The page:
Technology news

Japan revises Fukushima cleanup plan, delays key steps

Japan on Friday revised a roadmap for the cleanup of the tsunami-wrecked Fukushima nuclear plant, further delaying the removal of thousands of spent fuel units that remain in cooling pools since the 2011 disaster. It's a key step in the decadeslong process, complicated by high radiation and other risks. The government and the plant operator, Tokyo Electric Power Co., are keeping a 30- to 40-year completion target.

Turkey unveils national electric car prototypes

Turkish President Recep Tayyip Erdogan unveiled Friday prototypes of a domestically manufactured electric car that is hoped will hit the road within three years.

New Russian weapon can travel at 27 times the speed of sound

A new intercontinental weapon that can fly 27 times the speed of sound became operational Friday, Russia's defense minister reported to President Vladimir Putin, bolstering the country's nuclear strike capability.

Volkswagen raises forecast for electric car production

Automaker Volkswagen is accelerating its move into battery-powered cars, saying it will reach its goal of 1 million electric cars per year two years earlier than planned. Friday's announcement came as European automakers are under pressure to meet lower emissions limits aimed at fighting global warming.

Drones need huge tracking network for expanded flights, FAA says

All but the smallest civilian drones would have to broadcast radio tracking data to ensure greater safety and prevent terrorism under a sweeping proposal unveiled by U.S. regulators Thursday.

California is rewriting the rules of the internet and businesses are scrambling to keep up

A sweeping new law that aims to rewrite the rules of the internet in California is set to go into effect on Jan. 1.

Amazon/Deliveroo deal faces in-depth UK probe

Britain's competition regulator on Friday launched an in-depth investigation into Amazon's bid to buy part of online takeaway delivery group Deliveroo.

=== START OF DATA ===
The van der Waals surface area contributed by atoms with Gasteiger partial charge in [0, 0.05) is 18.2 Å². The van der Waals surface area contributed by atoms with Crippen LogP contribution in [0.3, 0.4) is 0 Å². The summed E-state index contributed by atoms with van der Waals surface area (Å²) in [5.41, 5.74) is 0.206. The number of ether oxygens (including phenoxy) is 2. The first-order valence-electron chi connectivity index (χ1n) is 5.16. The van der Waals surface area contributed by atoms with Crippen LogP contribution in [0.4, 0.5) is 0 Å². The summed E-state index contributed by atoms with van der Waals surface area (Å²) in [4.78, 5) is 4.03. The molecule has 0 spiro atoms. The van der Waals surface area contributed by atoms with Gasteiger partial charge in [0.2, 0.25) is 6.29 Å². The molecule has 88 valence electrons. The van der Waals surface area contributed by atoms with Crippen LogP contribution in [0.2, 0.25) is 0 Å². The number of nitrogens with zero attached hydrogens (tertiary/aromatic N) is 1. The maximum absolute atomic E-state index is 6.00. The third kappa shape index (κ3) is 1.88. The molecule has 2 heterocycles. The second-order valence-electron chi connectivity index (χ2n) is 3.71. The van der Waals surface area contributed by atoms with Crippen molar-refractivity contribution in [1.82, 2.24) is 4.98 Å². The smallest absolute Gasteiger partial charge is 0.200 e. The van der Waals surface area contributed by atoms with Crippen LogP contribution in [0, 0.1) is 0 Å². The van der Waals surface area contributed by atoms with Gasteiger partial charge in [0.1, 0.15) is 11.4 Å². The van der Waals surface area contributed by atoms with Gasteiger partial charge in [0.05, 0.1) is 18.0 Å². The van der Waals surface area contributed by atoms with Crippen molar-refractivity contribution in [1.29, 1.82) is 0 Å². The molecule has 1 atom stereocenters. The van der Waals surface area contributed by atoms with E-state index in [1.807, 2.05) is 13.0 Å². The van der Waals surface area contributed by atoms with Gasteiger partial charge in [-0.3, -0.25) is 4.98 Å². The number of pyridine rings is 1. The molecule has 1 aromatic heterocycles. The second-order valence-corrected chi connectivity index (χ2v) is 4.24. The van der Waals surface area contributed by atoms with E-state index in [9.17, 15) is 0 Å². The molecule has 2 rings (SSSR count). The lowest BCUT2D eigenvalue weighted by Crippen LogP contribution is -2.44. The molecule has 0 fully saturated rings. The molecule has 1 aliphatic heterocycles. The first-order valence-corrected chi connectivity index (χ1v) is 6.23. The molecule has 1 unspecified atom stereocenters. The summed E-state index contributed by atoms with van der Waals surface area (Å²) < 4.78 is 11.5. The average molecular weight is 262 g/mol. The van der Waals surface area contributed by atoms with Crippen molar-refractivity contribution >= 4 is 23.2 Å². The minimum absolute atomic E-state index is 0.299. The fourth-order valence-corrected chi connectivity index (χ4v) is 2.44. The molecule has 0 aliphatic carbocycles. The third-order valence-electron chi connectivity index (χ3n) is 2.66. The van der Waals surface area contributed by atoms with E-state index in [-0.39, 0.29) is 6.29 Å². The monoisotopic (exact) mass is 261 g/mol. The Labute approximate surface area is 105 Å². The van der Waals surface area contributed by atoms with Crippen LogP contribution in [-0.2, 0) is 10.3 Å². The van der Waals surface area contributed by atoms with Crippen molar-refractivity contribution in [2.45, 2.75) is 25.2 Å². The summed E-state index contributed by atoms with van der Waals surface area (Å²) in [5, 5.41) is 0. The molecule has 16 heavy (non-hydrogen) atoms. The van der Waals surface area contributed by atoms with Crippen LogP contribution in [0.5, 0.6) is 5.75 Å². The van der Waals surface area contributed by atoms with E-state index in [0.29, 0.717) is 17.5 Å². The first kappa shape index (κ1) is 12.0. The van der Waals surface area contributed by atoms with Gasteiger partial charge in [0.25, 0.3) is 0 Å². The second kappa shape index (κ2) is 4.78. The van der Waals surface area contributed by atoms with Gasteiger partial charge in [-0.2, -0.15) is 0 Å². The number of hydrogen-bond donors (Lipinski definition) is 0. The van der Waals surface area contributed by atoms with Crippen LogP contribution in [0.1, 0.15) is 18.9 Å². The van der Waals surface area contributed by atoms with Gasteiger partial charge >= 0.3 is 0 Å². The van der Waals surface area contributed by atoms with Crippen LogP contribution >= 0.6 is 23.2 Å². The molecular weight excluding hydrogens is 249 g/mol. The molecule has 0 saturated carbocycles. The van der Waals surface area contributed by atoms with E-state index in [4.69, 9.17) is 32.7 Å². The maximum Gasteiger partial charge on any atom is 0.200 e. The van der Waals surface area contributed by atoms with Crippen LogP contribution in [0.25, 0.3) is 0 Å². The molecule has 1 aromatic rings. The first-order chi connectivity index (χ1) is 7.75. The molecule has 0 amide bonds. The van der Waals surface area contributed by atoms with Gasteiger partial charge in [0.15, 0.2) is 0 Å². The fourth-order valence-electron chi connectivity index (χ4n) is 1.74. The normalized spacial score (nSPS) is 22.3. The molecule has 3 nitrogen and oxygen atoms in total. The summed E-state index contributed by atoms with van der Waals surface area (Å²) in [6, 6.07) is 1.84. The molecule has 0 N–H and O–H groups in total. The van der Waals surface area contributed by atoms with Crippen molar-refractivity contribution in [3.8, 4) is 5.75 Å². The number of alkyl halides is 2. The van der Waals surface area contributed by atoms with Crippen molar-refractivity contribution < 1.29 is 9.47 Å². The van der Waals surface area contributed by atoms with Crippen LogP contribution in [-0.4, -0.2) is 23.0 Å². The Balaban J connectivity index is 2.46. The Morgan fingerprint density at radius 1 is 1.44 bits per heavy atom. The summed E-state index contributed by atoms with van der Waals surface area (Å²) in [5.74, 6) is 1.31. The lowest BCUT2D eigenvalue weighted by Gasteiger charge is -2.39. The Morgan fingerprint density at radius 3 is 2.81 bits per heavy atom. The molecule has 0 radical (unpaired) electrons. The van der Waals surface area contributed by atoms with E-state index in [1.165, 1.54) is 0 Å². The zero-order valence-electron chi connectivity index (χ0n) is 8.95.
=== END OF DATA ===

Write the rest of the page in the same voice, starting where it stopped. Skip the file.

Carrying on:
This email is a free service of Science X Network
You received this email because you subscribed to our list.
If you do not wish to receive such emails in the future, please unsubscribe here.
You are subscribed as You may manage your subscription options from your Science X profile


Quanta's Year in Science and Math

Math and Science News from Quanta Magazine
View this email in your browser
Quanta Logo
My Bookmarks


The Year in Math and Computer Science


Mathematicians and computer scientists made big progress in number theory, graph theory, machine learning and quantum computing, even as they reexamined our fundamental understanding of mathematics and neural networks.

Read the article

Share Share
Tweet Tweet
Forward Forward


With Category Theory, Mathematics Escapes From Equality


Two monumental works have led many mathematicians to avoid the equal sign. Their goal: Rebuild the foundations of math with the looser relationship of "equivalence."

Read the article


Why Math Is the Best Way to Make Sense of the World


Three physicists wanted to calculate how neutrinos change. They ended up discovering an unexpected relationship between some of the most ubiquitous objects in math. 

Read the article


The Year in Biology


Researchers explored the zone between life and death, charted the mind's system for arranging ideas and memories and learned how life's complexity emerged.

Read the article


The Year in Physics


Physicists saw a black hole for the first time, debated the expansion rate of the universe, pondered the origin of time and modeled the end of clouds.

Read the article

Follow Quanta
Simons Foundation

160 5th Avenue, 7th Floor
New York, NY 10010

Copyright © 2019 Quanta Magazine, an editorially independent division of Simons Foundation